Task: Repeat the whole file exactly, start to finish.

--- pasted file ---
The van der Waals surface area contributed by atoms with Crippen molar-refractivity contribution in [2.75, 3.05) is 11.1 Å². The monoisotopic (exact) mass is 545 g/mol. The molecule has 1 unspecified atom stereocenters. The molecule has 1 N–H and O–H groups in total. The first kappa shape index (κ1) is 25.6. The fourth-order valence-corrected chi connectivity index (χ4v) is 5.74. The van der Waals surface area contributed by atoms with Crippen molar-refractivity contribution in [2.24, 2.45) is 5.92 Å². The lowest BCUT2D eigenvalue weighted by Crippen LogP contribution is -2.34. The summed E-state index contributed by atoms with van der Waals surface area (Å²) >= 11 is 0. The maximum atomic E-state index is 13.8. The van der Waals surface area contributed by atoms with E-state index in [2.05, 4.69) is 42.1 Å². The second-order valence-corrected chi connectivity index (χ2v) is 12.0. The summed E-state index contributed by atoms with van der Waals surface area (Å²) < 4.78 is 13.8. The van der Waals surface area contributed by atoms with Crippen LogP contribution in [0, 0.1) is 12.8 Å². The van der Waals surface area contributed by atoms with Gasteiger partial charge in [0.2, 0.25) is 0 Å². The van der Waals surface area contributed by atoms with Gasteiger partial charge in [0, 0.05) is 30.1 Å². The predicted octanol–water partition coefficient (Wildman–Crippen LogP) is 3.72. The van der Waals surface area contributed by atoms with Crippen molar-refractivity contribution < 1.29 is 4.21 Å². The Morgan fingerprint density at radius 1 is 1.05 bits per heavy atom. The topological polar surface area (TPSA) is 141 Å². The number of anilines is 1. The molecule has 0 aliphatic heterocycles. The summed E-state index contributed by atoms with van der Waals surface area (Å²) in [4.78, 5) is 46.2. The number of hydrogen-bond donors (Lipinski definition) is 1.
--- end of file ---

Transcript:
The van der Waals surface area contributed by atoms with Crippen molar-refractivity contribution in [2.75, 3.05) is 11.1 Å². The monoisotopic (exact) mass is 545 g/mol. The molecule has 1 unspecified atom stereocenters. The molecule has 1 N–H and O–H groups in total. The first kappa shape index (κ1) is 25.6. The fourth-order valence-corrected chi connectivity index (χ4v) is 5.74. The van der Waals surface area contributed by atoms with Crippen molar-refractivity contribution in [2.24, 2.45) is 5.92 Å². The lowest BCUT2D eigenvalue weighted by Crippen LogP contribution is -2.34. The summed E-state index contributed by atoms with van der Waals surface area (Å²) >= 11 is 0. The maximum atomic E-state index is 13.8. The van der Waals surface area contributed by atoms with E-state index in [2.05, 4.69) is 42.1 Å². The second-order valence-corrected chi connectivity index (χ2v) is 12.0. The summed E-state index contributed by atoms with van der Waals surface area (Å²) < 4.78 is 13.8. The van der Waals surface area contributed by atoms with Crippen LogP contribution in [0, 0.1) is 12.8 Å². The van der Waals surface area contributed by atoms with Gasteiger partial charge in [0.2, 0.25) is 0 Å². The van der Waals surface area contributed by atoms with Gasteiger partial charge in [0, 0.05) is 30.1 Å². The predicted octanol–water partition coefficient (Wildman–Crippen LogP) is 3.72. The van der Waals surface area contributed by atoms with Crippen molar-refractivity contribution < 1.29 is 4.21 Å². The Morgan fingerprint density at radius 1 is 1.05 bits per heavy atom. The topological polar surface area (TPSA) is 141 Å². The number of anilines is 1. The molecule has 0 aliphatic heterocycles. The summed E-state index contributed by atoms with van der Waals surface area (Å²) in [4.78, 5) is 46.2. The number of hydrogen-bond donors (Lipinski definition) is 1.